the center of the warm air mass? ( name the region of the state near the center)
____________________________________________________________________________________
Map B
Draw in a 10, 20, 30, 40,
50, 60 & 70-degree isotherms
on the map B. Note you will
have to approximate using the
numbers on the map. Label
each isotherm.
Isotherms can be used
to identify air masses (large
areas of the lower atmosphere
with similar weather).
Map BIsotherms
1. Name a state over which a cold
air mass is located? __________________________________________
2. Name a state over which a warm air mass is located? ____________________________________
Air masses are also categorized as dry or humid. Humid air masses develop over ocean
waters. Dry air masses come from large land areas. An air mass found over the Gulf of
Mexico would be humid and warm. An air mass located in central Canada in winter would
be dry and cold.
Iso-line Lab
-2-
©HGB 3/27/2000
3. How would you describe the air mass moving into the United States from Canada? _________________
____________________________________________________________________________________
4. How would you describe the air mass moving into the United States from the south? ________________
____________________________________________________________________________________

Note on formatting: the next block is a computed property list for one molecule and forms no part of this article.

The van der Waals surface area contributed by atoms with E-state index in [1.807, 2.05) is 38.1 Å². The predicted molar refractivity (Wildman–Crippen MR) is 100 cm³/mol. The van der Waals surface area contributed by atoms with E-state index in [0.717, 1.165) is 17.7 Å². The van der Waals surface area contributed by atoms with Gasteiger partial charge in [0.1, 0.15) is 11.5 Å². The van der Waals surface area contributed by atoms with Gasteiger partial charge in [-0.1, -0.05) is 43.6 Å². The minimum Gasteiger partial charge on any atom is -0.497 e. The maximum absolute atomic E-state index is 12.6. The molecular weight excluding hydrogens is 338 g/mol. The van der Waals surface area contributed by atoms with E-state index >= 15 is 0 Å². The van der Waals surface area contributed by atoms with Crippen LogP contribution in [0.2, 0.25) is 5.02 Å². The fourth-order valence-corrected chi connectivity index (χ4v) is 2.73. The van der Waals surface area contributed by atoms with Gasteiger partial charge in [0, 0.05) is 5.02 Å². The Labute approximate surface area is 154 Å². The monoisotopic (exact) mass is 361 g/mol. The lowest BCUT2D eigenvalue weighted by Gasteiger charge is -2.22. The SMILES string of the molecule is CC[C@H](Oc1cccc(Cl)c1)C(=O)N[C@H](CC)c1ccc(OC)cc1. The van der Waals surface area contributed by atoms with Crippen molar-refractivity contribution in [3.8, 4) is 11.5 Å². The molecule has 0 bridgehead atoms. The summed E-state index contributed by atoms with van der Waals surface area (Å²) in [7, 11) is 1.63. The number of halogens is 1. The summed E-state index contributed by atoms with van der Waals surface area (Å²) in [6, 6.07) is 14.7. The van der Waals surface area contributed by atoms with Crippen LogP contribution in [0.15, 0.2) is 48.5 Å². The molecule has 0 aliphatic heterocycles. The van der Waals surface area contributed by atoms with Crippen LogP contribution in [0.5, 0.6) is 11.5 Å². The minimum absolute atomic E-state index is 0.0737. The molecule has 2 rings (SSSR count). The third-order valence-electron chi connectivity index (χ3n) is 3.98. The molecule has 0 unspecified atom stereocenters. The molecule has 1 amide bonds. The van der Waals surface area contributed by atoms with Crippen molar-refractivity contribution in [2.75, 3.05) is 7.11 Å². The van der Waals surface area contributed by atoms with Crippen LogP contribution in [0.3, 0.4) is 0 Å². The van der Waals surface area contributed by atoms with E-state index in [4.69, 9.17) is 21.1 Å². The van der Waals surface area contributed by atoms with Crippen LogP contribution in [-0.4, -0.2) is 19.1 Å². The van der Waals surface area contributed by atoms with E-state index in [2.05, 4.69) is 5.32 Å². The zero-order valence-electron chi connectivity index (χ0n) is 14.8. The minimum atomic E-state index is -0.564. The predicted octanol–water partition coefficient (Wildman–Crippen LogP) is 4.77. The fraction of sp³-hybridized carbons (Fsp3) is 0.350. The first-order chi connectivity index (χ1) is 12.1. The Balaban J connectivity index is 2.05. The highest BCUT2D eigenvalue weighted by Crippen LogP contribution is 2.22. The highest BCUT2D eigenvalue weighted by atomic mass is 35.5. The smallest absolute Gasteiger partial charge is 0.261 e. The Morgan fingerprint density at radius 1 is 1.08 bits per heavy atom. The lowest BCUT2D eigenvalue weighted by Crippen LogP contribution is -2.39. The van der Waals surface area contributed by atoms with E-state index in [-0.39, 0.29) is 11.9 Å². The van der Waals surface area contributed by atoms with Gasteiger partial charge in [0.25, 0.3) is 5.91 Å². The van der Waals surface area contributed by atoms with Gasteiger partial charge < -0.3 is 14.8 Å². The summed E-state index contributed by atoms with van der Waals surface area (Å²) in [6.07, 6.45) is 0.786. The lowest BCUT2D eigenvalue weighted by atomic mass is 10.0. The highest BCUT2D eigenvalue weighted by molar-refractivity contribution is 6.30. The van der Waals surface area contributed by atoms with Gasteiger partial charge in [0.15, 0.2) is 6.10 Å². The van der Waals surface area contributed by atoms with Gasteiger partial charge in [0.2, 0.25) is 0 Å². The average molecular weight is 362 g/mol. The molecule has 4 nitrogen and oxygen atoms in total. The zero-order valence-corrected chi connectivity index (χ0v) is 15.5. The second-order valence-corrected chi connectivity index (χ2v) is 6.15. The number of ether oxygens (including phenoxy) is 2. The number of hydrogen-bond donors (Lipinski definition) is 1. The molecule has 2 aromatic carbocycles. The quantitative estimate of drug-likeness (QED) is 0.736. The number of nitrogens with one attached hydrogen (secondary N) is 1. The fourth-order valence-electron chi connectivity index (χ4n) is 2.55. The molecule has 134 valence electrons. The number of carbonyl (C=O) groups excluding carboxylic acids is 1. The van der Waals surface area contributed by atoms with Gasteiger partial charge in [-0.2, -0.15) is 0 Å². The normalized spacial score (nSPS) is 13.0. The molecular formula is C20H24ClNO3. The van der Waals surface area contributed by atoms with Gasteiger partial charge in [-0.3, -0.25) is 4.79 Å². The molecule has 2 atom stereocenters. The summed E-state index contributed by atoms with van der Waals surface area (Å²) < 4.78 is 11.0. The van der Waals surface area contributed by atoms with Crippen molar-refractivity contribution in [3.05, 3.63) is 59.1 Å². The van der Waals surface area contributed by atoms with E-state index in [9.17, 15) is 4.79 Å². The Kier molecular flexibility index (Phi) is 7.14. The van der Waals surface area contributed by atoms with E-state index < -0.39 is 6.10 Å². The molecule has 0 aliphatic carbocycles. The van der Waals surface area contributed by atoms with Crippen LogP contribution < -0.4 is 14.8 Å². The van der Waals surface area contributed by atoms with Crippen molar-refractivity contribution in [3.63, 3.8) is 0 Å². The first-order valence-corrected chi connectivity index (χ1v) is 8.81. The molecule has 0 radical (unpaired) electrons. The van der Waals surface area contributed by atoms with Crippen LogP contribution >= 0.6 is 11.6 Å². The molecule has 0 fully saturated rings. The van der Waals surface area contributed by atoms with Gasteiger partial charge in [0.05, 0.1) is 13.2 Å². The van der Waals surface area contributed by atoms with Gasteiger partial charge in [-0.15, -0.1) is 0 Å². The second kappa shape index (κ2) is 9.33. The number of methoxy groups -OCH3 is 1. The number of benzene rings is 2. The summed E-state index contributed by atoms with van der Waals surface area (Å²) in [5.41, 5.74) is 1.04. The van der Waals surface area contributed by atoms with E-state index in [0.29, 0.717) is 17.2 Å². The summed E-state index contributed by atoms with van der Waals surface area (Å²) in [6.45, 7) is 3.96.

Map C
On map C you will draw
isobars on the map. You will
use them to locate areas of
high and low pressure.
The numbers on the map
indicate the atmospheric
pressure in millibars. Draw a
smooth line connecting all the
weather stations that have the
same pressure. A four-millibar
increment is standard. Draw
and label a separate line for
1000, 1004, 1008, 1012, 1016,
1020 & 1024 pressures.
1016
1016
1020
1020
1024
1020
1016
1024
1008
1012
1012
1020
1024
1012
1004
1000
1000
1008
1000
1004
1016
1012
Map C
Isobars
1008
1008
1004
1004
1016
1020
1016
1008
1016
1016
1024
1012
1008
1012
1024
1024
1012
1004
1008
1000
1004
1012
1004
1008
1012
1012
1012
1. What are these lines called? _______________________________
2. Some of the lines form closed loops. The center of each loop represents an area of high or low pressure.
Write an H in the loop on the map that represents a high-pressure area. Write an L in the low-pressure
loop. Give the value of the air pressure in each area? _________________________________________
____________________________________________________________________________________
____________________________________________________________________________________
Wind blows from areas of high pressure to areas of low pressure. The strength of the
wind is determined by changes in the pressure, the pressure gradient. A large change in
pressure over a short distance would indicate strong winds. On a weather map, isobars
that are close together indicate a strong pressure gradient.
3. Indicate on your map with a dark arrow the direction that you expect the winds to blow. (Remember high
to low.
Iso-line Lab
-3-
©HGB 3/27/2000
Map D
1. Determine which 4-millibar intervals
will be necessary to use for this map.